four_generations_handsAs we slowly make our way to the voting booth for the EU referendum, what has struck me is the divide between the young and old; opinion polls show an almost equidistant difference between the young who want to remain, and old who wish to leave. But this type of generational divide can be seen in lots of other ways; different histories of course, which then influence the socio-economic and thus political positions of the young and old. One problem, at least the higher income countries, is the gap between the baby boomers who are being blamed for keeping all the post-war socially secure wealth (e.g. pensions), and the millennials who will have to work forever, which is okay because technology will allow us to live that long.

But one of the age old (sic) differences is of culture; especially for those whose parents come from a different country, who may be more conservative or religious, and wish to pass on their ethos to their children, which they feel is the natural job of a parent. From my own background, my friends were made to go to church, but would often just nip in at the start of a service to see who the Priest was, then spend the next hour round the back smoking before going home and saying that Father such and such was the man at the altar to prove their presence to their mother.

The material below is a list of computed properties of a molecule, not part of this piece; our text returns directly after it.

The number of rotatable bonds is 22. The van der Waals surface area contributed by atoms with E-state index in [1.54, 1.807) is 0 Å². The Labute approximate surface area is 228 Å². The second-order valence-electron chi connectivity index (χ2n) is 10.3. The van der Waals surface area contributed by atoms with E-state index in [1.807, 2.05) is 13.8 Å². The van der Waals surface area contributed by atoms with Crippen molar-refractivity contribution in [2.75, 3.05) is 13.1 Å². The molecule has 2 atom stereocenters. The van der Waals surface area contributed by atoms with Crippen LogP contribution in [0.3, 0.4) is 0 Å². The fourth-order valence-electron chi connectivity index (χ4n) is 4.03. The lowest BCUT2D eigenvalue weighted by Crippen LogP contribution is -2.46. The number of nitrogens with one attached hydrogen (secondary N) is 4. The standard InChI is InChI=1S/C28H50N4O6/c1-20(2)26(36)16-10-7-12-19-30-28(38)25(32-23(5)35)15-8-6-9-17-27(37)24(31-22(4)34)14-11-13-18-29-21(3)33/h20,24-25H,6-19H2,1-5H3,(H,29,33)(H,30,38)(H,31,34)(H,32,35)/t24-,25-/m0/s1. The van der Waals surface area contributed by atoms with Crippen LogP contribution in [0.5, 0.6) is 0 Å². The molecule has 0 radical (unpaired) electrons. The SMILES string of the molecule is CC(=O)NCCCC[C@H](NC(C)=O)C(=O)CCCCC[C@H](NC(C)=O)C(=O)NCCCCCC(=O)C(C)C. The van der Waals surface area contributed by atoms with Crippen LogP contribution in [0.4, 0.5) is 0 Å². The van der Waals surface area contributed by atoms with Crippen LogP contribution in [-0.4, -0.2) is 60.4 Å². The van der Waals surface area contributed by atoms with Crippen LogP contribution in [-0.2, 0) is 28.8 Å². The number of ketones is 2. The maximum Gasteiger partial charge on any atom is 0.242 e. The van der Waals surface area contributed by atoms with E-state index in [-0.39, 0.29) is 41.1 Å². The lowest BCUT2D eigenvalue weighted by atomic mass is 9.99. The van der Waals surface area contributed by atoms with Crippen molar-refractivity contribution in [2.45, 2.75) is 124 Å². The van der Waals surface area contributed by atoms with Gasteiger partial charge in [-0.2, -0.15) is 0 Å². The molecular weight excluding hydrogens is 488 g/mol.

JasCooray1Jasmine Ann Cooray’s poem, Ice-cream Box of Frozen Curry beautifully expresses this generational difference from her experience being of Sri Lankan and mixed European lineage. The poem conveys the journey of a newcomer to the country, the people they leave behind (“Dear village leavers/Dear fortune seekers/Dear don’t forget us/Dear whispered prayers”), and the new rules and racism the leavers experience (“Dear name,/Dear get to work/Dear roads and railways/Dear NHS/Dear filthy Paki/Dear bite your tongue”). This is an immense a coming-of-age/rights of passage story that is both funny and sad, matching the older generation (Dear ice-cream box of frozen curry/Dear tiny aunts with iron grip/Dear random portly shouting uncles/Dear grandma wince at dodgy hip) with the ways the younger generation try to create their own identity (Dear make-up practise after lights off/Dear boyfriend legs it out the back/Dear promise I was in the library/Dear shaving threading bleaching wax). (more…)